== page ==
Healthy Bits

By AFM Staff – June 1, 2014

Texting while walking can be more dangerous than you might think. Sure, everyone understands the negative implications of being distracted while moving, but a recent study conducted by researchers at the University of Queensland (Brisbane, Australia) and published in PLOS ONE, a science and medicine journal, found that the act of texting while walking actually changed the pedestrian’s gait…for the worse. Whether reading or writing texts, the body was held in a more rigid position, everything stiffened, range of motion in the neck was limited, and walkers moved more slowly and were less able to hold a straight line. Short term, this change in gait can lead to discomfort. Long term, this type of rigid, limited posture leads to falls—researchers know this from studying aging, as it’s a common injury among the less flexible elderly.

Are you having trouble powering through your creative brainstorming session? You might want to consider getting up and going for a walk. A study published in the Journal of Experimental Psychology: Learning, Memory, and Cognition found that study participants who got up for a short walk increased their creativity on the Guilford’s alternate uses test by 81 percent. So step away from your desk, and get your legs moving.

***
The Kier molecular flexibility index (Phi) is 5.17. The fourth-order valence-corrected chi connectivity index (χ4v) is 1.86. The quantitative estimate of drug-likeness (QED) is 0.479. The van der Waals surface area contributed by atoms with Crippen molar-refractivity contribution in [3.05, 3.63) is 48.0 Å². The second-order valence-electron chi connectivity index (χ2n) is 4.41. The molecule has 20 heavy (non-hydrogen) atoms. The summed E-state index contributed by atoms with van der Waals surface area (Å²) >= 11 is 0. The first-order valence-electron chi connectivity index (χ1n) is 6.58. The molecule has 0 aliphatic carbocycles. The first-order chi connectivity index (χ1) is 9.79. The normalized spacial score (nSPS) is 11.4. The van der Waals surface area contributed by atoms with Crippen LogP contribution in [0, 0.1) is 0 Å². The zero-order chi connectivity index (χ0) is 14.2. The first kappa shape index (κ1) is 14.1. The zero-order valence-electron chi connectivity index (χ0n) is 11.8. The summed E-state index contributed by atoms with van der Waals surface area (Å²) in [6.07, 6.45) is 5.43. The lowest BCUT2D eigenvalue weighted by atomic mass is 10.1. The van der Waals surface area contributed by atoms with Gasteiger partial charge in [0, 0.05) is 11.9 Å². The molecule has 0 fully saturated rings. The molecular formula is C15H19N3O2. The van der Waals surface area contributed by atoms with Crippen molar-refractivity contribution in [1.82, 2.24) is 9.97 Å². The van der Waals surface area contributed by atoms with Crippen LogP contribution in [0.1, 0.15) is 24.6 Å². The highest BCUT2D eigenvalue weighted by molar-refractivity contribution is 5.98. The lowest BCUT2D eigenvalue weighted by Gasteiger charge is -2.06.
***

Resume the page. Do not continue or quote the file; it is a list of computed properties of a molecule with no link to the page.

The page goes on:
If you’re having trouble sleeping or relaxing, L-tryptophan, an amino acid, might be missing from your diet. According to the International Journal of Tryptophan Research, this amino acid is not only an essential component of the human diet and critical to metabolic function, it also plays a major role in synthesizing brain serotonin. Serotonin can create feelings of well-being and can be converted into melatonin, the chemical that regulates sleep. Tryptophan can be found in a number of products (cheese, tofu, and milk) but is said to be most abundant in kefir, a tangy-tasting drink made from cow’s milk and fermented with abundant pro-biotic bacteria. And, no, it’s not L-tryptophan in turkey that makes you sleepy at Thanksgiving; while turkey does contain the amino acid, chicken actually has more L-tryptophan than turkey.

 

Sources

Study Link: plosone.org/article/info%3Adoi%2F10.1371%2Fjournal.pone.0084312
Study Link: psycnet.apa.org/psycinfo/2014-14435-001/
Study Link: ncbi.nlm.nih.gov/pmc/articles/PMC2908021/

 
 

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